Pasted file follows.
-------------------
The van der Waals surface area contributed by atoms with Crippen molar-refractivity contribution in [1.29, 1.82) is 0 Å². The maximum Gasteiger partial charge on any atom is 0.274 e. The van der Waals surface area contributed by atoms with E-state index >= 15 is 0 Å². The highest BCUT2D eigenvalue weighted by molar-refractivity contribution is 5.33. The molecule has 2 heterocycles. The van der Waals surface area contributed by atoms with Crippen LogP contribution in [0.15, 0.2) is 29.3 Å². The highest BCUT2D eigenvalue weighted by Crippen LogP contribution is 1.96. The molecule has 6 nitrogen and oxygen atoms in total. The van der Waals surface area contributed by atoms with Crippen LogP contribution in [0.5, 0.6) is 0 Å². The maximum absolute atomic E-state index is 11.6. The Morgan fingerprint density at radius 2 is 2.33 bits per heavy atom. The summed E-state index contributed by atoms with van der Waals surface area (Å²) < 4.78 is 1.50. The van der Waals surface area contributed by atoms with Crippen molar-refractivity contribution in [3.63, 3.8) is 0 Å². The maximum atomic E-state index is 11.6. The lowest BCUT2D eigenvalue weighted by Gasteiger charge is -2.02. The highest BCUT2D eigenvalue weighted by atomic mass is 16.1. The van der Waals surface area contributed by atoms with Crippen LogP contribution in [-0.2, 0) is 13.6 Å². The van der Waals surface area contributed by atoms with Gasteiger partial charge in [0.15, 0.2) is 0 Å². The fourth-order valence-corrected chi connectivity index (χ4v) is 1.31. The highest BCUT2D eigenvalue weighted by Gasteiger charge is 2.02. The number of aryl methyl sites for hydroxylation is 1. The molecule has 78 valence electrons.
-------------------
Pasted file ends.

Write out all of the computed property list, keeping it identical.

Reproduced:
The van der Waals surface area contributed by atoms with Crippen molar-refractivity contribution in [1.29, 1.82) is 0 Å². The maximum Gasteiger partial charge on any atom is 0.274 e. The van der Waals surface area contributed by atoms with E-state index >= 15 is 0 Å². The highest BCUT2D eigenvalue weighted by molar-refractivity contribution is 5.33. The molecule has 2 heterocycles. The van der Waals surface area contributed by atoms with Crippen LogP contribution in [0.15, 0.2) is 29.3 Å². The highest BCUT2D eigenvalue weighted by Crippen LogP contribution is 1.96. The molecule has 6 nitrogen and oxygen atoms in total. The van der Waals surface area contributed by atoms with Crippen LogP contribution in [0.5, 0.6) is 0 Å². The maximum absolute atomic E-state index is 11.6. The Morgan fingerprint density at radius 2 is 2.33 bits per heavy atom. The summed E-state index contributed by atoms with van der Waals surface area (Å²) < 4.78 is 1.50. The van der Waals surface area contributed by atoms with Crippen molar-refractivity contribution in [3.63, 3.8) is 0 Å². The maximum atomic E-state index is 11.6. The lowest BCUT2D eigenvalue weighted by Gasteiger charge is -2.02. The highest BCUT2D eigenvalue weighted by atomic mass is 16.1. The van der Waals surface area contributed by atoms with Crippen LogP contribution in [-0.2, 0) is 13.6 Å². The van der Waals surface area contributed by atoms with Gasteiger partial charge in [0.15, 0.2) is 0 Å². The fourth-order valence-corrected chi connectivity index (χ4v) is 1.31. The highest BCUT2D eigenvalue weighted by Gasteiger charge is 2.02. The number of aryl methyl sites for hydroxylation is 1. The molecule has 78 valence electrons.